Wednesday, December 30, 2015

Best Mysteries and Thriller - 2015

The best mysteries and thrillers offer surprises that tantalize readers. Sometimes those surprises are cozy, occasionally they're grizzly, often  they're frightening, and the very best of them make you wonder what you yourself might be capable of doing - for good or for evil. Beautiful homes and scenic locales are often the scenes of ugly crimes such as the murder of the DeFeo family in 1974 in Amityville, NY pictured here and in the Amityville Horror movie. Regardless of the type of mystery or thriller you prefer, the best of 2015 promise compelling reading opportunities

The Best Mysteries and Thrillers of 2015:

  • A Banquet of Consequences by Elizabeth George
  • As Night Falls by Jenny Milchman
  • Descent by Tim Johnston
  • Eileen by Ottessa Moshfegh
  • Mind of Winter by Laura Kasischke (2014)
  • The Nature of the Beast by Louise Penny
  • The Red Sparrow by Jason Matthews (2013)
  • The Girl on the Train by Paula Hawkins
  • Unbecoming by Rebecca Scherm
The Best Mystery/Thriller of 2015:

Descent by Tim Johnston (Read the complete review here.)
Caitlin’s brother Sean crashes his mountain bike on a remote Colorado road. Caitlin accepts a ride to call for help and isn’t heard from again. As Sean recovers from his wounds, their family slowly disintegrates. Then a clue to finding Caitlin leads to one of the most thrilling endings I’ve ever read. Descent mixes poetic words, heart-rending action, courageous exploits, superhuman survival tactics, fear, and hope. Once you start it, you won't be able to do anything else. Grandma's Pot Roast, Book Club

The Best British Detective Mystery:
A Banquet of Consequences by Elizabeth George
A Banquet of Consequences brings my favorite characters, Barbara Havers and Inspector Lynley, together again and reintroduces the ingenious Detective Sgt. Nkata. A suicide by the son of an annoying assistant to a prominent feminist author is at the center of a possible murder. Havers is on probation and must prove herself or be posted to the hinterlands. George is back in form in this one. Chinese Carryout

The Best "Disturbed Women" Thrillers:
Eileen by Ottessa Moshfegh Eileen is eerily dark. Eileen is a strange
character. Would you keep a dead mouse in your glove compartment? Eileen does. Eileen follows the trend of twisted characters that keep us turning pages. This novel is grotesque, haunting, gothic, and thoroughly gripping. Moshfegh’s mastery of character and plot is superb. Sushi/Gourmet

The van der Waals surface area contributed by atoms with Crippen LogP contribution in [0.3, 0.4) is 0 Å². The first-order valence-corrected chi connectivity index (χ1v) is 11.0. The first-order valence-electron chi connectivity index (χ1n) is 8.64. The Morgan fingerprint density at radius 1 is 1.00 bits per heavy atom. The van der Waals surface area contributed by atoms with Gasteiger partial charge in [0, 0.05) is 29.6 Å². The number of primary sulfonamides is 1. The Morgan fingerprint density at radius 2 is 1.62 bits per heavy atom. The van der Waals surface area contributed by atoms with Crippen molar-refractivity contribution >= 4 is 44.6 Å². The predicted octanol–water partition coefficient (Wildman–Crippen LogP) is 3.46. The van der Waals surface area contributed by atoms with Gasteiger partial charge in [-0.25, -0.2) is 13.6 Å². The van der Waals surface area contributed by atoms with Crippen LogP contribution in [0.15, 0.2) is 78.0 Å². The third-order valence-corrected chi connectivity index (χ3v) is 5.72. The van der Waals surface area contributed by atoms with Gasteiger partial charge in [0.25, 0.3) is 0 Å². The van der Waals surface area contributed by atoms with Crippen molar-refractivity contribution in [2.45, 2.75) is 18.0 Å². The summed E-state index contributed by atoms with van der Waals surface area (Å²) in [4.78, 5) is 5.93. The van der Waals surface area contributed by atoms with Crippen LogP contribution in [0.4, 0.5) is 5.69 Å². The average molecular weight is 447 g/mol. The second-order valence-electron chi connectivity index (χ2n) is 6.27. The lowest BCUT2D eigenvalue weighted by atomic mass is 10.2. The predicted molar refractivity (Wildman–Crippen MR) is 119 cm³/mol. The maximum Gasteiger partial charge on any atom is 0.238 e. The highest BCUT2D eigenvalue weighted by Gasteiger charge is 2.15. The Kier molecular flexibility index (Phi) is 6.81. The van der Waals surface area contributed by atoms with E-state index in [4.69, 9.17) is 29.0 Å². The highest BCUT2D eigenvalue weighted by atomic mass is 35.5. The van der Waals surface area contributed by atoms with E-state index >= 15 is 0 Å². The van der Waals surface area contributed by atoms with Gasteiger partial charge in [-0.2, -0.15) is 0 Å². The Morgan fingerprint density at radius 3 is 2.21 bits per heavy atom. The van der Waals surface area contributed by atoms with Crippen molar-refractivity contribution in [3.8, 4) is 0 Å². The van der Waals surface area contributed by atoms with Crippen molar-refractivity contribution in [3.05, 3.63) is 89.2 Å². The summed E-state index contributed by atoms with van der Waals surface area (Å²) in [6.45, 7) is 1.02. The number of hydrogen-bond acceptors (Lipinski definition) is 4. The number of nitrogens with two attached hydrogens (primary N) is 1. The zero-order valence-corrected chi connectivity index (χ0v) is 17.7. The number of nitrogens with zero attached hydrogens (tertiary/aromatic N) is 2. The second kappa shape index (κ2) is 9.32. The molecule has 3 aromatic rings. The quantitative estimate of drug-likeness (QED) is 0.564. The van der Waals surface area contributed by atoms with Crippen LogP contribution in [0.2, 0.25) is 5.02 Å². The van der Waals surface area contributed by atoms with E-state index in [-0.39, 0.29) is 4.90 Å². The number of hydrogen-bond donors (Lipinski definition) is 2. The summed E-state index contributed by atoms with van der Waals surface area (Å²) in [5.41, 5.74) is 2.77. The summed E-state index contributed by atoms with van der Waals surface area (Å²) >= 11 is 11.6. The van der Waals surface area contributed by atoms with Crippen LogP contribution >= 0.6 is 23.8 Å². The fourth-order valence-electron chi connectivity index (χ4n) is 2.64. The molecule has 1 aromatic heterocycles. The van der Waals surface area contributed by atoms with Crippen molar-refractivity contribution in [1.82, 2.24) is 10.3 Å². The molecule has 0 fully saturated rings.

Mind of Winter by Laura Kasischke (Read the complete review
here.) Mind of Winter, published in 2014, chronicles one Christmas day in a suburban home. Holly and Eric oversleep. Eric gets stuck in a blizzard picking up his parents and their daughter is still in bed. Holly behaves bizarrely and something is off kilter. This searing psychological thriller’s shocking conclusion will have you returning to the first page to figure out the puzzle. This one is capital "D" for disturbing, yet you simply cannot put it down. Chinese Carryout, Book Club

The Girl on the Train by Paula Hawkins  Rachel, an alcoholic who’s
lost her job, continues commuting on the train to “work” so her roommate won’t know she’s unemployed. She fixates on a couple she sees living near her former home and after the wife of the couple disappears, Rachel inserts herself into the case. The novel slowly reveals secrets and clues as the line between love and obsession blurs. This novel is as good, as surprising, and as engaging as everyone says. Chinese Carryout, Sushi

The Best Mystery Series that Just Keeps Getting Better:
The Nature of the Beast by Louise Penny
The Nature of the Beast is vintage Penny. When a 9-year-old boy is murdered after telling a tale of a monster wielding a massive gun he’s seen in the woods, Inspector Gamache finds his quiet retirement disturbed. Penny ties things together with the Biblical Yeats lines “And what rough beast, its hour come round at last, / Slouches towards Bethlehem to be born?” Penny’s ingenious plotting and ability to get to what’s inside each character make this exploration of evil a triumph. Gourmet, Book Club

The Best Thriller that Makes the Reader Afraid to Answer the Door:
As Night Falls by Jenny Milchman (Read the complete review here.) 

As Night Falls is a thriller featuring an evil prison escapee and his over-sized fellow inmate who break into a remote hilltop home to seek refuge and get supplies to trek to Canada. But much more lurks under the surface as the homeowners try to save themselves. McLean, the sweet dog in the book, is named in honor of Edie, the wonder dog, who reigns at one of my favorite places, McLean & Eakin Books in Petoskey, MI. It isn't often that a dog is such a well-written character. Grandma's Pot Roast/Chinese Carryout, Book Club

The Best Spy Novel (published in 2013 but I read it this year):
The Red Sparrow by Jason Matthews
Matthews, a former CIA officer, introduces Dominika Egorova, a Russian intelligence agent and Nash, the US handler of a Russian mole. It’s superb and I refuse to divulge more as it's so inventive. I read it because I'd heard that the sequel, Palace of Treason, was excellent and I wanted background before reading it. Chinese Carryout/Super Nutrition

The Best Mystery to Evoke Hitchcock:
The Unbecoming by Rebecca Scherm

Unbecoming is tough to categorize. Is it a mystery or literary fiction with a crime in it? Grace, a nice Southern girl, plans an art heist from a local historic house. Her co-conspirators go to prison and she’s working in Paris as an art restorer. A touch of Hitchcock makes this an inventive debut. Chinese Carryout

1 comment:

  1. We are excited that Tim Johnston will be a featured author at the Rocky Mountain Literary Festival in Evergreen, CO on October 15, 2016. Hope that you can join us! (